The Belt and Road Initiative (BRI) is widely touted as China's answer to development through international connectivity. The scheme has often been linked to China's objectives of crafting a new world order centred on itself and/or stabilizing its economy through externalizing surplus capacity. While important in broadly framing China's relationship with the world, this article posits that such a fixation on state-centric visions of development leaves the door open for misinterpretation, mistaking the BRI for a coherent set of projects imposed ‘from above’. Delving into the execution of infrastructure planning on the ground, this article argues that taking a practice-oriented approach to large-scale developmental schemes can more accurately shed light on their internally fractured processes. Two airport projects in central China branded as part of the country's ‘aerial Silk Roads’ are examined to illustrate these dynamics, with particular attention paid to the airports’ shifting conceptualizations, the competitive motivations behind their (re)construction, and the social relations sustaining them. The authors argue that closely tracking the unfolding of a range of infrastructure planning practices within specific projects can demystify modern-day developmental programmes like the BRI, by revealing how their ‘grand’ visions are often reinterpreted, altered and frustrated at local levels, even before they have a chance to influence the world.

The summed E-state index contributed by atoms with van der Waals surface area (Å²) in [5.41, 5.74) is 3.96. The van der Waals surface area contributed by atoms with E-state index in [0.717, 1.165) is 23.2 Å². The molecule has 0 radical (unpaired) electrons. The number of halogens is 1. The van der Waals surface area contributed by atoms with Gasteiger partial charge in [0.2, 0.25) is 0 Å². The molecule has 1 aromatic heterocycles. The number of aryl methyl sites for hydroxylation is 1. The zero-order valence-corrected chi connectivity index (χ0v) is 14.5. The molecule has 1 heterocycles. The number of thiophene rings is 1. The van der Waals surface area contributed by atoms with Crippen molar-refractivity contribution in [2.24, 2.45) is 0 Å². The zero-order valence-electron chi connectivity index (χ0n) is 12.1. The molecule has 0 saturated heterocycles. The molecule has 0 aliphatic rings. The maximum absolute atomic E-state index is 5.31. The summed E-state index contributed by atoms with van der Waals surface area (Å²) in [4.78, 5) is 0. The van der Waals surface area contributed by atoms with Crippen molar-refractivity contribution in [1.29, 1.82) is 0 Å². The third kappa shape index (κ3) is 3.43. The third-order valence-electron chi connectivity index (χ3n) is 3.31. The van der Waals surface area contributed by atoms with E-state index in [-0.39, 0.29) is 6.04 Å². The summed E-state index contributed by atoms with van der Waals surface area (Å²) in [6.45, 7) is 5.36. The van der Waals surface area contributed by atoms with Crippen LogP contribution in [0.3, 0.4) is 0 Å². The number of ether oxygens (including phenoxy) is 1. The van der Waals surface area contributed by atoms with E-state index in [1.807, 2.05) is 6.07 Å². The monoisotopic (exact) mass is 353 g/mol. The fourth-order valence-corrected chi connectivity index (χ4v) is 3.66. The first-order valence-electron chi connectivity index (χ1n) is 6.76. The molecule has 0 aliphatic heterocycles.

Lin, W., & Ai, Q. (2020). ‘Aerial Silk Roads’: Airport Infrastructures in China’s Belt and Road Initiative. Development and Change, 51(4), 1123–1145. https://doi.org/10.1111/dech.12606